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					Posted to the web on: 29 February 2008
Punishing Iran will compromise
UN integrity, says SA’s Minty
Hopewell Radebe

Diplomatic Editor

THE integrity of the United Nations (UN) Security Council could be compromised if it goes
ahead with its proposed resolution to ostracise Iran — now that Tehran has star ted adhering
to the International Atomic Energy Agency (IAEA) expectations, says ambassador Abdul

SA has successfully inter vened in the 13- year-old stalemate between Iran and the agency.

Minty, who is SA’s representative on the IAEA board of governors, said yesterday that
although Iran had not yet ratified the additional protocols by the security council, it had
nonetheless implemented them and complied with the agency in terms of access to

The security council members — the US , Britain, France, Russia and China — wanted the
country to completely suspend its enrichment processes and sign the additional pr otocols.
They have threatened sanctions on Iran.

Their draft resolutions include asset freezes and travel bans on some Iranian officials.

Briefing the media in Pretoria via a link from Norway, Minty said the security council should
not take any action against Iran before seeing the IAEA repor t, which would be tabled at the
UN on Monday.

He said the repor t was backed by several US intelligence agencies’ repor ts confirming that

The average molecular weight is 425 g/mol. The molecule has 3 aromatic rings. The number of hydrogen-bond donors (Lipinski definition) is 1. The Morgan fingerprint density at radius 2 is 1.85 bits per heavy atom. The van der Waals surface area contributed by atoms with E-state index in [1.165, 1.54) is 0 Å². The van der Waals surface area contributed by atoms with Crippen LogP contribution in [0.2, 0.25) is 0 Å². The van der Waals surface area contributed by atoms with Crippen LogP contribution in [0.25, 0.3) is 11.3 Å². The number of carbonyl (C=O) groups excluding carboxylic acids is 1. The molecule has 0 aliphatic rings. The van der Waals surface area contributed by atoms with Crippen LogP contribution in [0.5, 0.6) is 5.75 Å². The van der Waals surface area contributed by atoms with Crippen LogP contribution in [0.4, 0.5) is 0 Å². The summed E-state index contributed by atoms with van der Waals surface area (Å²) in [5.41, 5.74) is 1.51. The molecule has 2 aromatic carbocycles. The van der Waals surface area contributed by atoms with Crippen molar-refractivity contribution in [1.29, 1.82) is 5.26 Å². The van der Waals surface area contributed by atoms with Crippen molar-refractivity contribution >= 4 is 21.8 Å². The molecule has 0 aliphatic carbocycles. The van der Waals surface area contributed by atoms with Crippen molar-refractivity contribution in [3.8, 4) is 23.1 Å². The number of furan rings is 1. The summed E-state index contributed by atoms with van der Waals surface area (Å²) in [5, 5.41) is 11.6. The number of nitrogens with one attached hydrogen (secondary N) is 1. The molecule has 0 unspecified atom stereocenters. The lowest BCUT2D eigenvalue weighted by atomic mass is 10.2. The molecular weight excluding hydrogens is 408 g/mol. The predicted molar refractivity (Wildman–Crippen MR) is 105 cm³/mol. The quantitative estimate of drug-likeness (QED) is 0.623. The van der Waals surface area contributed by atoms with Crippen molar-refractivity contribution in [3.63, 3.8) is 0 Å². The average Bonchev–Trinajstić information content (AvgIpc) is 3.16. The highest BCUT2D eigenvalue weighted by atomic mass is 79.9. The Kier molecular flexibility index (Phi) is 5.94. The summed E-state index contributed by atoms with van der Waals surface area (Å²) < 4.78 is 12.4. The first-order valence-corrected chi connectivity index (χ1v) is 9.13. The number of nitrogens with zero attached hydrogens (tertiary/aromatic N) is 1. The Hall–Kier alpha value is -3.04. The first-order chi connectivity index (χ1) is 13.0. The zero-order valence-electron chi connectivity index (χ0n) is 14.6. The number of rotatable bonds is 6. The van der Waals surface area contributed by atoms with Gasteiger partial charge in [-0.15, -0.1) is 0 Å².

Iran was not building nuclear weapons.

“The proposed resolution of the security council is based only on the past repor t, which was
tabled in November and w hich did not reflect much more co-operation from Iran.

“In this new report, Iran has gone fur ther, beyond its prescribed agreement,” he said.

“Therefore, it is important not to risk any rupture in the relationship between IAEA and

Minty said IAEA did not find a “single item that has been lost or diverted to militar y
Asked if there were concer ns within the IAEA about the declassified western intelligence
indicating that Iran had conducted high- explosives tests and design wor k on a missile
warhead , Minty said Tehran had dismissed the intelligence as false and had answered all
the IAEA questions about its nuclear programme.

What was now outstanding was the question of w hether it had been arming itself by
building stocks of other forms of weapons and that some of the knowledge about uranium
enrichment had come from Pakistan.

SA would call on the security council to delay a vote on a new round of sanctions to give
Iran more time to address the IAEA concerns.

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